If you’re out in the woods and see ginseng that is ripe, remember that you are not allowed to dig it up until Sept. 1. That is the official start of the ginseng digging season in West Virginia.
“Ginseng is an important forest plant,” State Forester Randy Dye said. “Asian cultures have believed in ginseng’s health benefits for centuries, making the growing and digging of it economically important to the state’s economy and the harvesters’ wallets.”
Demand drives the price of ginseng, which can fluctuate during the digging season. According to Robin Black, who oversees the ginseng program for the DOF, the average price per pound for wild ginseng in 2010 was $445.
“In the past 20 years, I have seen ginseng as high as $700 a pound and as low as $200 a pound. On average, it takes about 300 roots to make a pound of ginseng,” Black said. “The more demand from exporters, the higher the price goes. Less demand from exporters means less money per pound.”
Besides growing naturally in the woods, ginseng also is cultivated, but roots from cultivated plants typically are worth less per pound than those that grow wild.
Ginseng plants are ready to harvest when their berries turn red. The plant is dug out of the ground and its roots removed. West Virginia state law requires anyone digging ginseng to replant the berries/seeds from the parent plant in the spot where it was harvested; this helps continue the species. Federal regulations set the minimum age a plant can be harvested at five years. The age of the plant is determined by the number of prongs; only plants with three or more prongs are considered old enough to harvest.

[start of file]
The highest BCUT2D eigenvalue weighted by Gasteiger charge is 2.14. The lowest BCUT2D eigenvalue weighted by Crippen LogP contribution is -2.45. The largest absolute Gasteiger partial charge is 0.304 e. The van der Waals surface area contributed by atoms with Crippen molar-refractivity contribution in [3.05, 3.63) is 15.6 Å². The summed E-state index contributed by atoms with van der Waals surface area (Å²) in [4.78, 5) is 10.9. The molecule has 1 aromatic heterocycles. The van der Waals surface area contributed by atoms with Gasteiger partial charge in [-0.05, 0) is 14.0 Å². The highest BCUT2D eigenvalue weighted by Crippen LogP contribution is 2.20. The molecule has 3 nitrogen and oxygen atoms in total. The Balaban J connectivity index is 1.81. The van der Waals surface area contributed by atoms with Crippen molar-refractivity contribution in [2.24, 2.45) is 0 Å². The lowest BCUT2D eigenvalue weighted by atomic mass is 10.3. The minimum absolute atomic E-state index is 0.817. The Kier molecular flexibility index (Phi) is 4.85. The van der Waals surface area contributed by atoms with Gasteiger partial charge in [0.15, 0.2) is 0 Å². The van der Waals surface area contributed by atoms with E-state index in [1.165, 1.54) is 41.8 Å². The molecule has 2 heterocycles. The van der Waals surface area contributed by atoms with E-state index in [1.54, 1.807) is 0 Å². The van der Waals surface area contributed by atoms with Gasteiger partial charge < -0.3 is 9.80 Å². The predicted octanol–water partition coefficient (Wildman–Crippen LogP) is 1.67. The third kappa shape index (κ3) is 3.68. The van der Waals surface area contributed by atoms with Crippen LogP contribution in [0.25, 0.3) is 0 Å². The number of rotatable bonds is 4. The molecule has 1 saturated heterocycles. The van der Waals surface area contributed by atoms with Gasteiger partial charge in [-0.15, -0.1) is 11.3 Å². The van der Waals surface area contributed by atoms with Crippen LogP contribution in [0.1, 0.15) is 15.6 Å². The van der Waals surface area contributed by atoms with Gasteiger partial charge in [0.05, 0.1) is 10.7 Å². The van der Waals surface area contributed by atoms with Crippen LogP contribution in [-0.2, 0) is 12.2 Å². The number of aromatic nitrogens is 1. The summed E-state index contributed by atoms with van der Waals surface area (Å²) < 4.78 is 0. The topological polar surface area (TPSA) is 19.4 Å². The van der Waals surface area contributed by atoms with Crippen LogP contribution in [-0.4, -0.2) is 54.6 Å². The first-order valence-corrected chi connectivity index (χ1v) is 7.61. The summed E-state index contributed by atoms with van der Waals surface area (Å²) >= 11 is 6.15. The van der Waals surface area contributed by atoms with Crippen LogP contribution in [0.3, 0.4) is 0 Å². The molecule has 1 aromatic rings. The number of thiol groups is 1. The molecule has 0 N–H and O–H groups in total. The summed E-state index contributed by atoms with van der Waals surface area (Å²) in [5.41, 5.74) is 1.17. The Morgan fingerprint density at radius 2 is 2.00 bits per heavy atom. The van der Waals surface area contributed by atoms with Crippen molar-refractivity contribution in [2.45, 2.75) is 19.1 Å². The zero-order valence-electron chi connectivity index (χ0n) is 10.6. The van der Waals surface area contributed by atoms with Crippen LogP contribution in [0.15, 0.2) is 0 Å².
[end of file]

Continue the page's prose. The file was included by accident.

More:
The following laws also apply to the harvesting of ginseng:
•Anyone digging ginseng on someone else’s property must carry written permission from the landowner allowing him or her to harvest ginseng on the property.
•No permit is needed to dig wild ginseng.
•Digging ginseng on public lands, including state forests, wildlife management areas or state parks, is prohibited.
•Diggers have until March 31 of each year to sell to a registered West Virginia ginseng dealer or have roots weight-receipted at one of the Division of Forestry weigh stations.
•Possession of ginseng roots is prohibited from April 1 through Aug. 31 without a weight-receipt from the Division of Forestry.
•The ginseng digging season runs through Nov. 30.
More information on ginseng in West Virginia:
A native plant of West Virginia, Ginseng grows in all 55 counties of the State but is prevalent in cool, moist forests. This perennial herb is highly prized for its large, fleshy roots that grow from two to six inches in length and a ¼ to a ½ inch in thickness. Ginseng is slow growing with seeds taking two years to germinate. The age of a Ginseng plant generally can be determined for the first three to five years by the number of its leaves, or prongs. Ginseng roots must be dug only when the plant has three or more prongs (with no fewer than 15 leaflets) indicating the plant is probably at least five years old and capable of producing fertile berries. The berries of the plant must be red in color indicating that they are mature. Younger plants have smaller roots and little or no financial value.
Collection of Ginseng in West Virginia is regulated by State law. Ginseng roots are to be dug only between September 1 and November 30 each year. Ginseng diggers, often called “sangers,” are required to sow the seeds from harvested plants at the site of the digging, thereby perpetuating the species in its native habitat. During the digging season landowners may dig Ginseng on their own land or give written permission to others to dig on their land. Digging without written permission on posted or enclosed land is a criminal act and subject to fines and imprisonment. Ginseng buyers must obtain a permit from the WV Division of Forestry. Possession of uncertified Ginseng between April 1 and August 31 is illegal and substantial penalties are imposed on violators.
Ginseng has been harvested as a cash crop in West Virginia for at least 200 years. In 2002, more than 6,400 pounds of Ginseng, worth more than $2 million, were dug in West Virginia.
Ginseng has been used for centuries in North America and Asia. Allegedly teas, soups and medicines made from Ginseng roots cure sickness, increase vitality, relieve mental and physical fatigue and prolong life. In China the roots themselves are often chewed.
Read More: WV Forestry